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What to make when you want a roast dinner... but without the meat

Looking for a #MeatFreeSunday? Here’s some inspiration.

Image: Shutterstock/Vania Georgieva

WE USUALLY ASSOCIATE a roast dinner with meat, but this doesn’t have to be the case – whether you’re vegetarian or not.

Maybe you just forgot to pick up a roast chicken, or maybe you feel like you’ve had your meat fill for the week – whatever the reason, there’s an abundance of ways that veg can take centre stage in your next roast.

Nut roast can be the typical dish that comes to mind when thinking about a veggie roast dinner, but you won’t see that on this list! We want to provide some inspiration on how to transform that butternut squash or aubergine that might be lying in the fridge into your next Sunday roast. 

Whole roast cauliflower: Whether you’re vegetarian or not, roasted cauliflower is a seriously tasty dinner, and an impressive Sunday lunch! Begin by making the marinade; add olive oil, melted butter, crushed garlic, paprika and finely chopped rosemary to a bowl and mix until combined, adding more olive oil if needed.

Cut the stalk off the cauliflower so that it can easily sit in a baking dish, then smother in the marinade. Season, then pour a glass of wine into the bottom of the dish, along with some roughly chopped red onion and whole cloves of garlic. Cover with tinfoil, and bake for 70 minutes.

Remove the foil, baste with the cooking juices, and bake for another 15 minutes uncovered, until the cauliflower is cooked through and golden. Serve with roast baby potatoes, roast red onions from the pan and greens.

Stuffed portobello mushrooms: With their meaty texture and ability to take on other flavours so well, mushrooms are great for veggie dinners.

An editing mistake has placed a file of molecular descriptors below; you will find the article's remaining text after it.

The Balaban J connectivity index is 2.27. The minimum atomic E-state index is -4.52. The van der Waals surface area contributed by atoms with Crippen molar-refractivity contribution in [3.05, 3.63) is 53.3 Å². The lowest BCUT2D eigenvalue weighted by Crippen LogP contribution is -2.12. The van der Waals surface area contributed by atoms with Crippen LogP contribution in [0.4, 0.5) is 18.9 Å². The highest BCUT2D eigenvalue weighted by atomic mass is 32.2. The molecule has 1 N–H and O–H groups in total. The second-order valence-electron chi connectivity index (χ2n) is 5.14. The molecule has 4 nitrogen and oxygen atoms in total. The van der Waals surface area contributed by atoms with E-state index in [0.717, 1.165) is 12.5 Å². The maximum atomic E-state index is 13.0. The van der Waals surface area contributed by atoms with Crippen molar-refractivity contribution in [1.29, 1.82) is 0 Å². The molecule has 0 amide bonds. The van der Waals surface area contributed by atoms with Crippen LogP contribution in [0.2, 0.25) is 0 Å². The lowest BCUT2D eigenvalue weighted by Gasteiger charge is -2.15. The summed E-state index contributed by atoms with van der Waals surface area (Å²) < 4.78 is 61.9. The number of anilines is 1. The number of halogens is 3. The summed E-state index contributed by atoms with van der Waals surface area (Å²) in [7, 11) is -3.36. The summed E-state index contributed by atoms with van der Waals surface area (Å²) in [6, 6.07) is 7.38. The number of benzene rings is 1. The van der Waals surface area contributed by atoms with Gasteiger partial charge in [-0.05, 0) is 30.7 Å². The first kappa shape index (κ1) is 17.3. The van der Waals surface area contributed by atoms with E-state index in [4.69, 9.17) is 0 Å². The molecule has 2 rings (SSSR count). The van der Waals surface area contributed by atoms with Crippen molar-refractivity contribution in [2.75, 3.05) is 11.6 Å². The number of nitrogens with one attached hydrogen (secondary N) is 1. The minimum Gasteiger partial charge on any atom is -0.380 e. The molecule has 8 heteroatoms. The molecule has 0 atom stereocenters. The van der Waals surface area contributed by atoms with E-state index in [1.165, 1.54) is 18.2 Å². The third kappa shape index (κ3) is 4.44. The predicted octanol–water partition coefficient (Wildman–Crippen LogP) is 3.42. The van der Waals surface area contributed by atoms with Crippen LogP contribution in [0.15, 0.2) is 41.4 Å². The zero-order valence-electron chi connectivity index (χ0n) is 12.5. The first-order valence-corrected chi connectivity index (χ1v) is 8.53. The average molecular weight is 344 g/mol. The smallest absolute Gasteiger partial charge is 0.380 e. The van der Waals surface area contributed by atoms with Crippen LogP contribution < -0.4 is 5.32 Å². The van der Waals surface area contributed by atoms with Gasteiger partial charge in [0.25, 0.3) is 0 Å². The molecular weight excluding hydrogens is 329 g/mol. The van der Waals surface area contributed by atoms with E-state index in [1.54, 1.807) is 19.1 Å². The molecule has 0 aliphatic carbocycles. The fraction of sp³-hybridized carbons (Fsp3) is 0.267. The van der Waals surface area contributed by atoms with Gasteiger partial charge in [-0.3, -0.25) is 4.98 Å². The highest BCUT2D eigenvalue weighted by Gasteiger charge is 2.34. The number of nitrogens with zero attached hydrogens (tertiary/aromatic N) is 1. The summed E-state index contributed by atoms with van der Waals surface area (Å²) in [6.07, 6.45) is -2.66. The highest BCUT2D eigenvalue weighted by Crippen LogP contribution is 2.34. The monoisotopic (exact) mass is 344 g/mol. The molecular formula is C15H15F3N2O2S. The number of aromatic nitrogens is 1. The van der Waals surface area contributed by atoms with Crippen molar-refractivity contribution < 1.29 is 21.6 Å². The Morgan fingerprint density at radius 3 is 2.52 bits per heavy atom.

Prepare the portobello mushrooms by removing the stalks. To make a filling, fry onion and garlic in some hot olive oil until soft, then add in a finely chopped tomato, breadcrumbs, seasoning, cheese and chopped basil. Remove from the heat and stir to combine.

Fill the mushrooms with the filling, grate a little more cheese on top, and bake for 20 minutes. Serve with roast baby potatoes and a selection of vegetables. Want some crunch? Take advice from the GastroGays‘ stuffed mushroom recipe and add a few chopped hazelnuts.

Source: Shutterstock

Miso roast aubergine: Miso is full of delicious umami flavours making it the ideal marinade for when you’re craving something really tasty!

Make a marinade by mixing together 1 tbsp miso paste, soy sauce, grated ginger, crushed garlic and a dash of sesame oil until it forms a thin paste. Cut the aubergine in half lengthways, and spread the paste all over the flesh. Bake for 25-30 minutes until the aubergine is cooked through, then serve with a selection of roast vegetables, using the cooking juices from the aubergine as a gravy.

Roast vegetable and halloumi skewers: As with any skewer dish, the first thing you need to do is soak some wooden skewers in warm water for about 15 minutes, which will prevent them from burning during cooking.

While they’re soaking, chop some courgette, peppers and red onion into chunks, and then slice up your block of halloumi. Toss everything in a bowl with olive oil, seasoning and a pinch of cumin, then thread the vegetables and cheese onto the skewers.

Roast in a very hot oven (220°C) for about 10-15 minutes, until the vegetables are cooked through and turning golden. Serve with roast sweet potatoes and greens. If you’re in the mood for something saucy, this mint-tahini dressing made by Grow Eat Gather sounds like the perfect accompaniment.

Butternut squash with couscous: Slice a butternut squash in half lengthways and remove the seeds, drizzle with olive oil, and bake in a hot oven for about half an hour.

Next, prepare the couscous by soaking in hot water according to pack instructions. While this is soaking, finely chop red onion, tomatoes, olives and peppers and place in a bowl. Stir through a spoonful of pesto, then stir in the cooked couscous, adding a splash of olive oil if the mixture is too dry.

Bake for another 20 minutes, until the butternut squash is cooked through. This would be delicious served with all of the usual roast accompaniments – potatoes, veg, the works!

More: What to make when… you want to pack lots of veggies in>

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